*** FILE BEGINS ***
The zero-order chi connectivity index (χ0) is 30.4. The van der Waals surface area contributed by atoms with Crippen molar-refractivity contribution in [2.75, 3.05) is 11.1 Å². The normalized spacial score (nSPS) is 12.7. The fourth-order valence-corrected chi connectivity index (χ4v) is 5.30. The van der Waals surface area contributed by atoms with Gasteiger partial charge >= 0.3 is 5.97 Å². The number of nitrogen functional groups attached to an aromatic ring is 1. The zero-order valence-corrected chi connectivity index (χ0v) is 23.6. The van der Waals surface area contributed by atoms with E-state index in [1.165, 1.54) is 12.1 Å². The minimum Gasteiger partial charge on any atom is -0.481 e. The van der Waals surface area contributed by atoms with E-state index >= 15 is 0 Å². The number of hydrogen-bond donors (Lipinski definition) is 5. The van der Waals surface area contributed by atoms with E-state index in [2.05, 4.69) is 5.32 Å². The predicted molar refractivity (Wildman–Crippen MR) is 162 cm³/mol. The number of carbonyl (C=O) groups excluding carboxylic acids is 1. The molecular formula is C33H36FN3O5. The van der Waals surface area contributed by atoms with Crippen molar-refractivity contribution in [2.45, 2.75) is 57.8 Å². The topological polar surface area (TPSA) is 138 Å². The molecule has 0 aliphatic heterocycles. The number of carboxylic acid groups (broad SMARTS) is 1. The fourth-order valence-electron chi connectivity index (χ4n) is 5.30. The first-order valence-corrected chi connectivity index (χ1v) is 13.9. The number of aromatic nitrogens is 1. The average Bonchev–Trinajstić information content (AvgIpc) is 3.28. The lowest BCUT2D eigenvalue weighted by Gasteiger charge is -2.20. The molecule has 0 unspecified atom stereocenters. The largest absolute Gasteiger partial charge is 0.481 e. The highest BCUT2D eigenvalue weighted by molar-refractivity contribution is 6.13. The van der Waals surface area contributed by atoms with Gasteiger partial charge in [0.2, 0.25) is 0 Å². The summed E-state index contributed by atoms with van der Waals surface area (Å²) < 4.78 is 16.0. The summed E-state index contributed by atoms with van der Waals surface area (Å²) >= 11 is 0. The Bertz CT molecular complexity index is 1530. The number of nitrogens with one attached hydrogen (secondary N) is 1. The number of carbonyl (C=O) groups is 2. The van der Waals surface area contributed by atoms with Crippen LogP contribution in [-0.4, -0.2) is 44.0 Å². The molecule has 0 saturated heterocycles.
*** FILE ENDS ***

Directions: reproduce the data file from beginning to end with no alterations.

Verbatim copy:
The zero-order chi connectivity index (χ0) is 30.4. The van der Waals surface area contributed by atoms with Crippen molar-refractivity contribution in [2.75, 3.05) is 11.1 Å². The normalized spacial score (nSPS) is 12.7. The fourth-order valence-corrected chi connectivity index (χ4v) is 5.30. The van der Waals surface area contributed by atoms with Gasteiger partial charge >= 0.3 is 5.97 Å². The number of nitrogen functional groups attached to an aromatic ring is 1. The zero-order valence-corrected chi connectivity index (χ0v) is 23.6. The van der Waals surface area contributed by atoms with E-state index in [1.165, 1.54) is 12.1 Å². The minimum Gasteiger partial charge on any atom is -0.481 e. The van der Waals surface area contributed by atoms with E-state index >= 15 is 0 Å². The number of hydrogen-bond donors (Lipinski definition) is 5. The van der Waals surface area contributed by atoms with E-state index in [2.05, 4.69) is 5.32 Å². The predicted molar refractivity (Wildman–Crippen MR) is 162 cm³/mol. The number of carbonyl (C=O) groups excluding carboxylic acids is 1. The molecular formula is C33H36FN3O5. The van der Waals surface area contributed by atoms with Crippen molar-refractivity contribution in [2.45, 2.75) is 57.8 Å². The topological polar surface area (TPSA) is 138 Å². The molecule has 0 aliphatic heterocycles. The number of carboxylic acid groups (broad SMARTS) is 1. The fourth-order valence-electron chi connectivity index (χ4n) is 5.30. The first-order valence-corrected chi connectivity index (χ1v) is 13.9. The number of aromatic nitrogens is 1. The average Bonchev–Trinajstić information content (AvgIpc) is 3.28. The lowest BCUT2D eigenvalue weighted by Gasteiger charge is -2.20. The molecule has 0 unspecified atom stereocenters. The largest absolute Gasteiger partial charge is 0.481 e. The highest BCUT2D eigenvalue weighted by molar-refractivity contribution is 6.13. The van der Waals surface area contributed by atoms with Gasteiger partial charge in [0.2, 0.25) is 0 Å². The summed E-state index contributed by atoms with van der Waals surface area (Å²) < 4.78 is 16.0. The summed E-state index contributed by atoms with van der Waals surface area (Å²) >= 11 is 0. The Bertz CT molecular complexity index is 1530. The number of nitrogens with one attached hydrogen (secondary N) is 1. The number of carbonyl (C=O) groups is 2. The van der Waals surface area contributed by atoms with Crippen LogP contribution in [-0.4, -0.2) is 44.0 Å². The molecule has 0 saturated heterocycles.